How Startups Can Dramatically Accelerate Sales

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Given that the simple key to success of any startup is your ability to sell what you make, here are five critically important tips as to how startups can really make their sales machines fire on all (or at least more) cylinders.

1. Talk to accomplished sales professionals who know nothing about startups or your product.

My father is in his 80s and spent his professional life as a very successful salesman. He doesn’t know a thing about startups but he has been able to help them sell. How? By sharing his experience and insights into how to sell. Most people don’t appreciate that to be able to sell anything from an idea to an app to a house is to appreciate a remarkably complex mix of skills, motivations, desires, fears, and so much more. My father totally gets that and has taught it to his salespeople for over 60 years. The notion that startups wouldn’t benefit from meeting someone like him because he doesn’t know anything about their industry or product is absurd.

2. Re-examine your value proposition.

A value proposition can be like a greased pig — impractical to catch, too tasty to let escape. Your value proposition is the atomic reason your customer will choose what you’re offering over what someone else is offering. In my experience, startups spend anywhere from 5-10 percent of the time thinking about and testing the elasticity of their value prop than they should. We grab on to the first value prop that seems to fit, we test it lightly and pat ourselves on the back when it flies in an almost imperceptible wind. You need to wrestle your value prop a lot harder than you have been. You should know that it not only flies but is also waterproof and can withstand a hard fall.

3. Talk to new customers.

No. Not more of the same customers. New customers. As someone who has collected watches since I was 13, I’m amazed that the overwhelming majority of companies in the wearables space who are attempting to make watch-like devices today truly have seemingly not a clue about what watch lovers actually want. I wear a watch every day and can assure you that I have yet to see a watch wearables that I’d ever wear. And if you think that in 2014 no one wears watches anymore, there are actually 1.2 billion watches sold each year with the average cost of a Swiss watch (in 2013) at $739. So talk to different prospective customers than you have been. You might find the results to be a huge surprise.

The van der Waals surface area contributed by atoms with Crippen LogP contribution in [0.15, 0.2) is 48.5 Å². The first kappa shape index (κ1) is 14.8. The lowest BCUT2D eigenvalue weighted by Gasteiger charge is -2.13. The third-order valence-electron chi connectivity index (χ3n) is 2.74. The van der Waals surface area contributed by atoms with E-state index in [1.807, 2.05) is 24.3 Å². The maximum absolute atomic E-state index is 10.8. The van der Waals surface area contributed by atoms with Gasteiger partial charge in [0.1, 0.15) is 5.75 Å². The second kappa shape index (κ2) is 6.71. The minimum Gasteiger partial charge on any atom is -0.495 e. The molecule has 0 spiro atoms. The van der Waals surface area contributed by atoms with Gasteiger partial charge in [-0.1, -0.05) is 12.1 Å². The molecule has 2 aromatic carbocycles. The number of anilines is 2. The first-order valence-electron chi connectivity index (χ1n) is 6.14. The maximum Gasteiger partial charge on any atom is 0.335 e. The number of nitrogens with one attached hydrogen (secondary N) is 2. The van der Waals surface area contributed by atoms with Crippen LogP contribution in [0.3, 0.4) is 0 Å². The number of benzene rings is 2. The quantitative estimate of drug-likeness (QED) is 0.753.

4. Focus on selling fewer things better.

We have this idea that they more things we offer for sale, the more we’ll sell. While we might have excelled at making and selling one things, far too often when we make and sell more, we simply become mediocre at everything. It makes so much more sense to become very, very, VERY good at making and selling one thing, then another, then another. The notion of mastery often eludes us but its importance can’t be overstated. And the more deeply you understand the customer who is buying that one thing (as in wearables makers understanding me as a watch consumer) the more deeply you’ll understand how to sell better what you’ll make in the future.

5. Build a better experience for your customers.

At the core of any purchase is a desire for some thing. Not just the tangible thing (like an app or a watch) but the feeling of having acquired it and the feeling (that needs to follow) of satisfaction in its use. This is a really simple point but it’s no less important than the ones above: if you can continue to build a better experience for your customers, they will not only be increasingly loyal, they will help you attract new customers. And if you take those new customers from their jumping on point with your product and continue from day one to improve their experience, they’ll do the same. It’s an infinite loop and one that can continue to benefit your startup as you iterate.

This article was originally published here.

 

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Aron Solomon

Aron is a serial entrepreneur who has launched everything from the first luxury-branded education pop-up, to a global education design studio, to a thriving innovation consultancy that imparts the attributes, values, and techniques of Silicon Valley to audiences around the world. He holds an undergraduate degree in political theory, a graduate degree and teaching certificate in english and economics, and a juris doctor degree. Aron is currently a Senior Advisor at MaRS in Toronto. Find Aron's work on Digital Journal: http://www.digitaljournal.com/user/1054621

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